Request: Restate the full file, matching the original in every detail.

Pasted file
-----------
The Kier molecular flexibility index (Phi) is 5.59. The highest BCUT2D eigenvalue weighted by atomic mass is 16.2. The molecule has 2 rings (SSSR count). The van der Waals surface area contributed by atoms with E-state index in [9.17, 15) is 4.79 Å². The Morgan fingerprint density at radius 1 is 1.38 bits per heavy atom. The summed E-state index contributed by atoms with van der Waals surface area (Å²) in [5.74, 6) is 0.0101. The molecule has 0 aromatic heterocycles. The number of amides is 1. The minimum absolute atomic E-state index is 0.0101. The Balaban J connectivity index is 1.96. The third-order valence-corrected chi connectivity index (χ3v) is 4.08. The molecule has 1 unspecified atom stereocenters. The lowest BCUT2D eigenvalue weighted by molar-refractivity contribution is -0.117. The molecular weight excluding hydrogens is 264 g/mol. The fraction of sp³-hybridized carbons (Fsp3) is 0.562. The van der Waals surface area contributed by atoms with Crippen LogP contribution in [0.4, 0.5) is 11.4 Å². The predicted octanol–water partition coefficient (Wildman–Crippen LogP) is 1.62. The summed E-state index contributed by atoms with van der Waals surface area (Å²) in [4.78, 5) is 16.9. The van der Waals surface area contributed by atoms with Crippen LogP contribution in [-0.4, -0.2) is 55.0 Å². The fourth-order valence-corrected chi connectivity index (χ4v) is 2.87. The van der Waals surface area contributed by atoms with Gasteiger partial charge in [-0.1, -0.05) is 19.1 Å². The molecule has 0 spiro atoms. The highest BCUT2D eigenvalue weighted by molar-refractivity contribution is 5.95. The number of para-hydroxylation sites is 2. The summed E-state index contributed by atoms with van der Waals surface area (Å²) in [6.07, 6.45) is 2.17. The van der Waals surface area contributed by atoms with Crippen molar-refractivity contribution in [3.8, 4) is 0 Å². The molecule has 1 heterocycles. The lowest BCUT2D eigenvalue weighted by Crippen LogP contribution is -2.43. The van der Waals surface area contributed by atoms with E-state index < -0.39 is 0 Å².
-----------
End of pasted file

The Kier molecular flexibility index (Phi) is 5.59. The highest BCUT2D eigenvalue weighted by atomic mass is 16.2. The molecule has 2 rings (SSSR count). The van der Waals surface area contributed by atoms with E-state index in [9.17, 15) is 4.79 Å². The Morgan fingerprint density at radius 1 is 1.38 bits per heavy atom. The summed E-state index contributed by atoms with van der Waals surface area (Å²) in [5.74, 6) is 0.0101. The molecule has 0 aromatic heterocycles. The number of amides is 1. The minimum absolute atomic E-state index is 0.0101. The Balaban J connectivity index is 1.96. The third-order valence-corrected chi connectivity index (χ3v) is 4.08. The molecule has 1 unspecified atom stereocenters. The lowest BCUT2D eigenvalue weighted by molar-refractivity contribution is -0.117. The molecular weight excluding hydrogens is 264 g/mol. The fraction of sp³-hybridized carbons (Fsp3) is 0.562. The van der Waals surface area contributed by atoms with Crippen LogP contribution in [0.4, 0.5) is 11.4 Å². The predicted octanol–water partition coefficient (Wildman–Crippen LogP) is 1.62. The summed E-state index contributed by atoms with van der Waals surface area (Å²) in [4.78, 5) is 16.9. The van der Waals surface area contributed by atoms with Crippen LogP contribution in [-0.4, -0.2) is 55.0 Å². The fourth-order valence-corrected chi connectivity index (χ4v) is 2.87. The van der Waals surface area contributed by atoms with Gasteiger partial charge in [-0.1, -0.05) is 19.1 Å². The molecule has 0 spiro atoms. The highest BCUT2D eigenvalue weighted by molar-refractivity contribution is 5.95. The number of para-hydroxylation sites is 2. The summed E-state index contributed by atoms with van der Waals surface area (Å²) in [6.07, 6.45) is 2.17. The van der Waals surface area contributed by atoms with Crippen molar-refractivity contribution in [3.8, 4) is 0 Å². The molecule has 1 heterocycles. The lowest BCUT2D eigenvalue weighted by Crippen LogP contribution is -2.43. The van der Waals surface area contributed by atoms with E-state index < -0.39 is 0 Å².